Book: Animal Iconography in the Archaeological Record
Chapter: Animals represented on gold sheets found in archaic Macedonia
This article aims to present and discuss some of the animal representations found on gold sheets that decorated grave goods dated from VIth and Vth centuries B.C. in the ancient Macedonian region. Gold sheets are particularly interesting to study as they could bear a rich ornamentation. Furthermore, burials in this region contained numerous grave goods but gold sheets are one of the few types of objects that were locally produced, specifically for funerary purposes. Different figures were engraved or embossed onto the gold sheets that were then assembled on different items of clothing, shoes and armour (notably helmets, gloves and pectorals) equipping the deceased for their final voyage. Common decorative elements include radiant and geometrical shapes as well as animals reminiscent of near-eastern iconography. The omnipresence of lion figures is particularly important as it is characteristic of the region. Lions were often depicted in symmetrical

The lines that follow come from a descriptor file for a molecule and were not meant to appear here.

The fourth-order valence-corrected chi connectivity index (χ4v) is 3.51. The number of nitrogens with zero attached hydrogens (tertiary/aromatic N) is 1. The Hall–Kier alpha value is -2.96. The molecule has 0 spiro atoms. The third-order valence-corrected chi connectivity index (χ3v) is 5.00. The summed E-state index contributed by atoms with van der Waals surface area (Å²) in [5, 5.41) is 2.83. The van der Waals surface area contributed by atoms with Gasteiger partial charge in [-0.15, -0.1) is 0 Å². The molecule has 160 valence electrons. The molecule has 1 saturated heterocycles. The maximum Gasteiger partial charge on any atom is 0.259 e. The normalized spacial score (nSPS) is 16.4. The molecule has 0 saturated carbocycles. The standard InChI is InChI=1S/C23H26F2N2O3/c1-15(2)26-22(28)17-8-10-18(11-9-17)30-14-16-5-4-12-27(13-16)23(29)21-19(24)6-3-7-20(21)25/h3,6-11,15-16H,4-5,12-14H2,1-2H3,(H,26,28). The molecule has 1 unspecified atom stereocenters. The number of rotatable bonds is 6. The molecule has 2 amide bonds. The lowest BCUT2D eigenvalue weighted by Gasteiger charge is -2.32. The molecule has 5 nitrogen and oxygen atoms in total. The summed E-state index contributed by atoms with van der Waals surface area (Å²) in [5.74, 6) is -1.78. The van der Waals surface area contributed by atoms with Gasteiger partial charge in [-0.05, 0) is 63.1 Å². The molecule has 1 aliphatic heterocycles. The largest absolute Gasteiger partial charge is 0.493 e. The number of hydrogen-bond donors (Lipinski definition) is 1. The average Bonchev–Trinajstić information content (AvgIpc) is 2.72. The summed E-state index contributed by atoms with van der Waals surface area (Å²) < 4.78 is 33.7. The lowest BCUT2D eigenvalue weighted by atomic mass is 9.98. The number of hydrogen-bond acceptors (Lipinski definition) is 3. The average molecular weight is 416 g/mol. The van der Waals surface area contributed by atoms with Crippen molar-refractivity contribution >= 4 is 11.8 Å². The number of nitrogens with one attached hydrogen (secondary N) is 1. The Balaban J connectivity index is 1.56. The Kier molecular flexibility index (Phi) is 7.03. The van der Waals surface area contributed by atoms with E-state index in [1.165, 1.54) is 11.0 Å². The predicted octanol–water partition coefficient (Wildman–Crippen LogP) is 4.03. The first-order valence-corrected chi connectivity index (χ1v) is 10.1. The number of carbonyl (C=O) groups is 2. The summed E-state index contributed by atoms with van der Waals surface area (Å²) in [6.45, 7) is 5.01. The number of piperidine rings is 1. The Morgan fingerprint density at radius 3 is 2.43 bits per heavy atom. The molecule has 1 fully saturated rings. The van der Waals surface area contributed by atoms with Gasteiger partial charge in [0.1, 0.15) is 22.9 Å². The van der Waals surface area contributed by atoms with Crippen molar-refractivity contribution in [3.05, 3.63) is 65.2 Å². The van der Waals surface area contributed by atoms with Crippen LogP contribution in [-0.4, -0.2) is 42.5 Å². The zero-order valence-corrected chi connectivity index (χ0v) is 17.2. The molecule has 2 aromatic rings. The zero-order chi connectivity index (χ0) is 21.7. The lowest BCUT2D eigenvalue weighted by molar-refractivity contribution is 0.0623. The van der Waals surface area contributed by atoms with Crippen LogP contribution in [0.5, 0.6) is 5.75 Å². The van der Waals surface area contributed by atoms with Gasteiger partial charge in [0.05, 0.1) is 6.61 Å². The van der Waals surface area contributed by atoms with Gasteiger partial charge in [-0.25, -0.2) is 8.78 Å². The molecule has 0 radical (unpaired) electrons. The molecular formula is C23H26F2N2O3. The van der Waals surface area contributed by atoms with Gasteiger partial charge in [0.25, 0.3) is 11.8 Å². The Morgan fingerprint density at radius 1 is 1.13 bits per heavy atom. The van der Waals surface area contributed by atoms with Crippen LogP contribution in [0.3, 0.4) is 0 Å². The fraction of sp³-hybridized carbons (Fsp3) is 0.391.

compositions, of which they occupied a central position, forming sometimes a heraldic figure. The variations in style observed could indicate the presence of different craftsmen in the region. Many aspects pertaining to the function and symbolism of these sheets are still to be explored, namely the way in which they could emphasize the social status of the deceased.